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100 Certified Seal Final - IBarres 4-24-2018Adapting Smart Certification for Digital Financial Services

>Posted by Alex Taylor, Marketing and Community Outreach Manager, Smart Campaign

This is the fourth in a series of blog posts exploring the impact of Smart Certification on the financial inclusion industry.

Since launching Smart Certification in 2013, we’ve witnessed rapid changes in the financial inclusion space driven by digitization of financial services and fragmentation of traditional business models. Nearly $100 billion in investment has flown into the global fintech market since 2010, creating an explosion of digital innovations and provider models. Our analysis of the Global Findex data shows that recent gains in inclusion have been largely driven by the rise of mobile money and digital payments.

Digital financial technology is central to making financial products more accessible to underserved people around the world. This is an exciting moment for digital finance, and an equally important for time for client protection. The industry has the opportunity to marry the client-centric approach embraced by so many fintechs and the industry-accepted consumer protection standards to develop quality products, build trust, and encourage usage. The Smart Campaign will leverage its experience to help lead the charge on this.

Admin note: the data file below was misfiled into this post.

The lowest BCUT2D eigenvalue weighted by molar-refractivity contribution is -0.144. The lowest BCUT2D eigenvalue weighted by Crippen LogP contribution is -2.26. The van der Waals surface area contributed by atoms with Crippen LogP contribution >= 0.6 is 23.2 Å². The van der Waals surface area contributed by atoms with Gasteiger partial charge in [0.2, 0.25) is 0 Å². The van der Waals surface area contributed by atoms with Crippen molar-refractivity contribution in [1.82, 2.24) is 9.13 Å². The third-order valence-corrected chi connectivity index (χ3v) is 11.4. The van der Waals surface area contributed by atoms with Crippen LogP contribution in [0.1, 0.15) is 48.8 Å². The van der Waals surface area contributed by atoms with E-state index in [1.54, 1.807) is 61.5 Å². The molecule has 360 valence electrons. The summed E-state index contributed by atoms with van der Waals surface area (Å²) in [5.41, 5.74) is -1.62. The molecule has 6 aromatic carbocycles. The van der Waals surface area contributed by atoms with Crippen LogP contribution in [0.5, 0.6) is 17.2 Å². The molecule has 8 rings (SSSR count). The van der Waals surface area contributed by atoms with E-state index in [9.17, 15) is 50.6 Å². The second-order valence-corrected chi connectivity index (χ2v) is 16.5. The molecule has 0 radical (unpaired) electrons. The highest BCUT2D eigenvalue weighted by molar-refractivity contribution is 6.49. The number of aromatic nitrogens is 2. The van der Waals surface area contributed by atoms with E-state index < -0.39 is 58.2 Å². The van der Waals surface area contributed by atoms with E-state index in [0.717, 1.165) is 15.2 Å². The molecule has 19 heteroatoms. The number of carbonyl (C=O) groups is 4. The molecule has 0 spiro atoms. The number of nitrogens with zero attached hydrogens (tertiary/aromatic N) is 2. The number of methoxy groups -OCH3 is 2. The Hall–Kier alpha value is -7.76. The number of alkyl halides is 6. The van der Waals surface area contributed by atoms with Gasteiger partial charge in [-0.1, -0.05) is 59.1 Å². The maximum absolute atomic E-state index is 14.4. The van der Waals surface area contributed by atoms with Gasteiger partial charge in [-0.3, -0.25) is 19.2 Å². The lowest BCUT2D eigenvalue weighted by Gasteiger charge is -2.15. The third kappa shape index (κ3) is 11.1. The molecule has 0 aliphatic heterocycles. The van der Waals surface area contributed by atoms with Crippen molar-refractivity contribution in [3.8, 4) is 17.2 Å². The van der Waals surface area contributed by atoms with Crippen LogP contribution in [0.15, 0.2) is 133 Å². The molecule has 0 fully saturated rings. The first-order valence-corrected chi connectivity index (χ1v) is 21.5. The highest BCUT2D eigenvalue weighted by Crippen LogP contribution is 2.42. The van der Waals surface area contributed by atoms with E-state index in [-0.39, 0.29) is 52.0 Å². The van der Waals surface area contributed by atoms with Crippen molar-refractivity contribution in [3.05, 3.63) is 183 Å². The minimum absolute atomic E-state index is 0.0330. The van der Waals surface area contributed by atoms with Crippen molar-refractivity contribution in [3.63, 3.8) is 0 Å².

As we celebrate 100 Smart Certifications, we look forward to the next 100. Looking to the future requires defining responsible practices and standards given the technological advances that allow nearly instant access to credit, payments, savings, and insurance. The standards and the certification program must become more agile, mirroring the fast pace of change. We envision an adaptable approach that takes into consideration the product and client delivery mechanism, as well as the provider’s function in the value chain. The flexibility of this framework could eventually allow any type of provider to seek certification, but the process will begin with a focus on digital lenders and expand to encompass additional business models on a demand-driven basis.